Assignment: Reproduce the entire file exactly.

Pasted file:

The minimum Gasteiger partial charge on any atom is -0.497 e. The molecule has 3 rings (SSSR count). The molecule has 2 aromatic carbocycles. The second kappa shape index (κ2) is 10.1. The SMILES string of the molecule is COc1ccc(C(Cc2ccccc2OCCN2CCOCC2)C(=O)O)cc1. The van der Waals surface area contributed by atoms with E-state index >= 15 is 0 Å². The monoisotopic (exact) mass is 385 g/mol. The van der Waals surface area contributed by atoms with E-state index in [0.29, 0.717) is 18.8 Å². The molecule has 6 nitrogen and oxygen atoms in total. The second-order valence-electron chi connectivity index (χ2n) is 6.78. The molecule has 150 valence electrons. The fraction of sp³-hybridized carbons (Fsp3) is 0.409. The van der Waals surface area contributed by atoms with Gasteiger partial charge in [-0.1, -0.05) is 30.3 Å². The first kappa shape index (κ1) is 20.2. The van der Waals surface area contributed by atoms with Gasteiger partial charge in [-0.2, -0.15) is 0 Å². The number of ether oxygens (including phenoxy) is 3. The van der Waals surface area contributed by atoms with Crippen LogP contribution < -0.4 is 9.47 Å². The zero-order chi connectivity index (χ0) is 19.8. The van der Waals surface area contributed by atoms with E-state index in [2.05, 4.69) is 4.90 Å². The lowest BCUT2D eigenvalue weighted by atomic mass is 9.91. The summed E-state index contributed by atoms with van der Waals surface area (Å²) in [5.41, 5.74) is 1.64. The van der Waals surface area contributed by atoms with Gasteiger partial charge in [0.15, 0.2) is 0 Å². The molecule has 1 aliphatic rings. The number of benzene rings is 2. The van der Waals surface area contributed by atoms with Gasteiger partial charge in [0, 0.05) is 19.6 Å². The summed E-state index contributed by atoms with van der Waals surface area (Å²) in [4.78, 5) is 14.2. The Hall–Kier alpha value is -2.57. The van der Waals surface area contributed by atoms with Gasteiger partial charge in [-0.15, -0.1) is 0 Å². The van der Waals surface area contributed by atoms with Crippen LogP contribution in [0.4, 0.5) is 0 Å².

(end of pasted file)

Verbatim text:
The minimum Gasteiger partial charge on any atom is -0.497 e. The molecule has 3 rings (SSSR count). The molecule has 2 aromatic carbocycles. The second kappa shape index (κ2) is 10.1. The SMILES string of the molecule is COc1ccc(C(Cc2ccccc2OCCN2CCOCC2)C(=O)O)cc1. The van der Waals surface area contributed by atoms with E-state index >= 15 is 0 Å². The monoisotopic (exact) mass is 385 g/mol. The van der Waals surface area contributed by atoms with E-state index in [0.29, 0.717) is 18.8 Å². The molecule has 6 nitrogen and oxygen atoms in total. The second-order valence-electron chi connectivity index (χ2n) is 6.78. The molecule has 150 valence electrons. The fraction of sp³-hybridized carbons (Fsp3) is 0.409. The van der Waals surface area contributed by atoms with Gasteiger partial charge in [-0.1, -0.05) is 30.3 Å². The first kappa shape index (κ1) is 20.2. The van der Waals surface area contributed by atoms with Gasteiger partial charge in [-0.2, -0.15) is 0 Å². The number of ether oxygens (including phenoxy) is 3. The van der Waals surface area contributed by atoms with Crippen LogP contribution < -0.4 is 9.47 Å². The zero-order chi connectivity index (χ0) is 19.8. The van der Waals surface area contributed by atoms with E-state index in [2.05, 4.69) is 4.90 Å². The lowest BCUT2D eigenvalue weighted by atomic mass is 9.91. The summed E-state index contributed by atoms with van der Waals surface area (Å²) in [5.41, 5.74) is 1.64. The van der Waals surface area contributed by atoms with Gasteiger partial charge in [0.15, 0.2) is 0 Å². The molecule has 1 aliphatic rings. The number of benzene rings is 2. The van der Waals surface area contributed by atoms with Gasteiger partial charge in [0, 0.05) is 19.6 Å². The summed E-state index contributed by atoms with van der Waals surface area (Å²) in [4.78, 5) is 14.2. The Hall–Kier alpha value is -2.57. The van der Waals surface area contributed by atoms with Gasteiger partial charge in [-0.15, -0.1) is 0 Å². The van der Waals surface area contributed by atoms with Crippen LogP contribution in [0.4, 0.5) is 0 Å².